the unnatural mother

embracing mother-ing and all its glory – from wet diapers, spit-ups, tantrums to first smiles, hug-a-bugs and sweet cuddles

Lessons learned from my 1st Photobook layout October 31, 2011

I finally got it! Very quick turnaround, I might say. I uploaded my file Friday night and by Wednesday, it had arrived.

It was packaged very well – plastic outside, thick cardboard box and bubble wrap around the whole album. I didn’t get to take a picture of the packaging because I was too excited – I almost tore the packaging apart.

So how was it? Awesome! but not to overate it – you get what you put out there. If you have great pictures, you’ll end up with great pages as well. My advice, take great pictures with the highest or medium setting in your camera so you have room to crop and edit. Also, it’s your layout – so whatever layout you make, they’ll just print it – all with your flaws and errors. The key is to check, re-check, validate and verify your pictures and layout!!! I used a template with design and because I was cramming a whole year of my son’s life into 3 nights working on this album, there were many mistakes (even if I had my husband check it).

Couple of my mistakes:

  • failing to “send to back”. As I said in the previous post, picture boxes can overflow so if you have a large picture that can fit into 3 separate picture boxes, it will overflow (i.e. show in all 3 picture boxes instead of just 1). The trick there is to “send to back” or edit the picture in a separate photo-editing tool. This is good if you actually meant it (just like below) but if not, you’ll end up with the edge of your picture in another picture box. Boo!
Photobook printed material

The upper right picture is actually occupying 2 picture boxes. This is intentional.

  • white spaces! The picture in my picture box did not fill up the whole box so there were white spaces on the edge. Check, re-check and check again! Zoom if you have to! Actually, I encourage it because some pictures seem like there were no more white spaces but wen I zoomed it, there still was – much like photoshop when flattening.

On the other hand, I think they did a pretty good job – can’t really compare as this is my 1st photobook. Print quality is above average (excellent is my highest) and paper quality is something like that of our local magazines (I ordered the default which I think is 170 gsm Premium silk).

Cover:

Debossed cover

The picture on the cover is not that sharp. The color of the cover is lighter than what I expected/chose during the order process.

See some samples pages below:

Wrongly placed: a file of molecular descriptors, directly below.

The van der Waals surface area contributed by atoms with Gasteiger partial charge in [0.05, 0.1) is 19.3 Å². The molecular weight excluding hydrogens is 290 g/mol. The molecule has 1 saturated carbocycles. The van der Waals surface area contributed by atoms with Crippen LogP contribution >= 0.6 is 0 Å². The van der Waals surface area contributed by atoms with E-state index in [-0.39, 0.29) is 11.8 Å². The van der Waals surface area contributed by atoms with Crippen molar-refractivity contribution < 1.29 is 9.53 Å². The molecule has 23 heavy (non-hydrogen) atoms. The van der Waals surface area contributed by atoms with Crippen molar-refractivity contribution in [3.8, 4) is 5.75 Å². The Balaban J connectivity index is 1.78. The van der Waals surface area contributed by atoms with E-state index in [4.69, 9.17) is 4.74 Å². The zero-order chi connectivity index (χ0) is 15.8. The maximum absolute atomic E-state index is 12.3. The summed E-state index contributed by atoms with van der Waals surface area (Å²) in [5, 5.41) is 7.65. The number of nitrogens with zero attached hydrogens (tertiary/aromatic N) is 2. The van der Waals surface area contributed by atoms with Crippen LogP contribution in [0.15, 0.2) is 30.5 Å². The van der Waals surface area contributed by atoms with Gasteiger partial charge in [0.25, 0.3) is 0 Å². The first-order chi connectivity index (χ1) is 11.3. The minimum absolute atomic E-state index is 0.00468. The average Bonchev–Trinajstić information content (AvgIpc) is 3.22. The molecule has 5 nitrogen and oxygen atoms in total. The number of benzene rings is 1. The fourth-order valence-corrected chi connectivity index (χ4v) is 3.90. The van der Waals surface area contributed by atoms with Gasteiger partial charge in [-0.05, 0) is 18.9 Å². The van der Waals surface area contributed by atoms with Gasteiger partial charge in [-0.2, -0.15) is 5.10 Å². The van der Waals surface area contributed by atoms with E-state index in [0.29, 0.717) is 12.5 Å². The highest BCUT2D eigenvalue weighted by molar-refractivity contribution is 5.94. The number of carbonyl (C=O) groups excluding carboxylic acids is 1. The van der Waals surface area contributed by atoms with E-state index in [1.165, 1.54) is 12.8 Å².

Photobook sample

Colored picture on 1 page (picture taken 1600 x 1200 pixels, 180 dpi)

Photobook sample

Multiple pictures in 1 page.

Photobook sample

Lots of layout to choose from

Photobook sample

Black & white pictures

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Preserving those precious memories October 26, 2011

As a mother, there’s always that longing to stop time and just watch your children as they are at that moment. Sometimes, you’d even wish that they wouldn’t grow up so fast. If you’re that kind of mother (like me), the next best thing is to capture them in pictures. And in this digital age, that isn’t too hard and too expensive – vs. using film. I, for one, have always been into capturing moments even as a child and now, with children and all, the digital camera is my best friend.

And so I’ve taken the pictures, uploaded them in my pc, organized them by month, backed-up on DVDs… it’s the album-making step that’s really a hassle. Though its fun and one of my stress relievers, finding time to sit down and be on my own is the hard part.

I thank the heavens (and my cousin-in-law) for introducing me to Photobook Philippines! Unlike most photobook makers in Manila, this one gives you the option to actually MAKE your own album – you choose the pictures, you lay them out, you edit, modify, change to your heart’s content, you order and pay for the album, you receive it in your doorstep. No more going to the developing center, cutting out pictures, buying scrapbooking stuff… It’s as easy as opening your pc and starting on you project. For me, its the ideal alternative when you don’t have the time to make your own albums.

HOW TO MAKE YOUR PHOTOBOOK WITH PHOTOBOOK PHILIPPINES (steps outlined):

  1. Download the free software. This took me more than 3 hours at home on a wifi network.
  2. Scan the downloaded software with your anti-virus software
  3. Run the .exe to install the software.